What Are the McGurk and Bouba/Kiki Effects?

This week, trying to enjoy the strange 70-degree weather in the middle of November, I spent some time outside reading about two fun linguistic phenomena: the McGurk and Bouba/Kiki effects. The prior is an illusion that occurs when the sound of a phoneme and the lip movement of a different phoneme are overlapped, tricking the brain into hearing an entirely different sound. The latter is a phenomenon in which humans around the world have shown a tendency to match certain nonsense words to certain shapes, implying an inherent cognitive link between abstract meaning in shapes and words. In this post, I’d like to tell you a little bit more about both of these ideas in the hopes that you’ll find them as interesting as I did.

The McGurk effect was first discussed in a 1976 paper by Harry McGurk and John MacDonald. It was discovered by accident when the two researchers asked their lab technician to dub a child language acquisition experiment with his own pronunciations. To their amazement, when the pair reviewed the newly produced video, they heard neither the sound produced by the speaker nor the technician, but rather an entirely different phoneme. For example, let’s say the original speaker in the video makes the movements for ba-ba with their lips. Then, the technician dubs ga-ga over the original video. Instead of hearing one of the two patterns, a listener susceptible to the McGurk effect (it is my understanding that not everyone experiences it to the same degree) will actually hear da-da. Strange right?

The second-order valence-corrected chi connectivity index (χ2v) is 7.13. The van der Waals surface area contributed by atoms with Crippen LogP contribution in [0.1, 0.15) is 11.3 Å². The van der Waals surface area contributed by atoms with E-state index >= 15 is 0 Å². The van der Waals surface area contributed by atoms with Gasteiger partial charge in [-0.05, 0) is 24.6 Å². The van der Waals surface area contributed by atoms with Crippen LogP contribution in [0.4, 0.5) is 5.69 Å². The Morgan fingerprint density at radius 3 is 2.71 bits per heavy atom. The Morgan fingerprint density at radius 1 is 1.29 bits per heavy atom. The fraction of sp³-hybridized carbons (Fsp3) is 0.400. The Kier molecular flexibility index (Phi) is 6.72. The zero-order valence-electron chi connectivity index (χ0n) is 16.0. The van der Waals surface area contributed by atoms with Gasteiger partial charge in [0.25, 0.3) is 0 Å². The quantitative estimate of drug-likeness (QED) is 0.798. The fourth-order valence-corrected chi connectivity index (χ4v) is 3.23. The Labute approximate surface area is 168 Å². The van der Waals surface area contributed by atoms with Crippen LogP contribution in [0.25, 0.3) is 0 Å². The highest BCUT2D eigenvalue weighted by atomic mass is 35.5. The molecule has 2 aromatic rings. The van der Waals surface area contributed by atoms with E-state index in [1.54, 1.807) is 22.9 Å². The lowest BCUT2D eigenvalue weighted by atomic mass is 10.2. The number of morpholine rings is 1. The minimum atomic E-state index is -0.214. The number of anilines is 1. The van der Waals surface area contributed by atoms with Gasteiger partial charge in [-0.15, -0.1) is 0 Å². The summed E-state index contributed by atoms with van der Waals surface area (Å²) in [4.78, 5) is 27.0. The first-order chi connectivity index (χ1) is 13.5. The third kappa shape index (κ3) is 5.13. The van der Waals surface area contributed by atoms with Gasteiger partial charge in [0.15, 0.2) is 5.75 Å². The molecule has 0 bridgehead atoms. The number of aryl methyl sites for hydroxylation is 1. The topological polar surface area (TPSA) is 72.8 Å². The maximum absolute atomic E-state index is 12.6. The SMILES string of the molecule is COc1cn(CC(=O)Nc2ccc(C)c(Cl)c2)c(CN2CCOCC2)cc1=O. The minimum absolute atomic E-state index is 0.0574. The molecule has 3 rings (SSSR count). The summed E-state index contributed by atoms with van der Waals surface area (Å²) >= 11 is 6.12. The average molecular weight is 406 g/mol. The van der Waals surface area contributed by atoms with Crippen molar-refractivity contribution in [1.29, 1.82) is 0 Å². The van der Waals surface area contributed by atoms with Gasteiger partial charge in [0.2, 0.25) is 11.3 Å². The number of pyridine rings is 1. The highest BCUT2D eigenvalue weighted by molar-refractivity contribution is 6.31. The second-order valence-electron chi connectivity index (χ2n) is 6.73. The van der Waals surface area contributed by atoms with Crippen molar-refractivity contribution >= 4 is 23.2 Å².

The phenomenon is another great example of the imperfect nature of the human brain’s ability to process language. Garden path sentences and other semantic illusions demonstrate the same idea: the brain’s processing capabilities are pretty well-suited for language, but the multimodal nature of sensory input will always cause some confusion.

On a different note, the Bouba/Kiki effect brings us back to the question of linguistic and cognitive universals. First observed in 1924 by Dimitri Uznadze and then documented in 1929 by Wolfgang Kohler, the experiment has since been repeated with high rates of success. To exemplify the idea, let’s look at the two images below. I want you to match one of them to the word “bouba” and the other to the word “kiki.”

If you decided that the image on the left corresponds to kiki, you agree with around 95% of the experiment’s participants. Congrats! If you didn’t, then you’re breaking the norm, so congrats to you as well! Either way, the idea that humans tend to consistently match a certain word to a certain shape when neither has any real meaning is fascinating, indicating that the naming of words may not be as arbitrary as we think. fMRI scans of the participants’ brains showed higher prefrontal cortex activation during mismatch (spiky shape with bouba) than during match (rounded shape with bouba). Linguists have theorized that this has to do with the rounded nature of the mouth during the enunciation of bouba, which indicates that part of language development may have involved matching the shapes our mouth makes when creating certain phonemes to the shapes around us.

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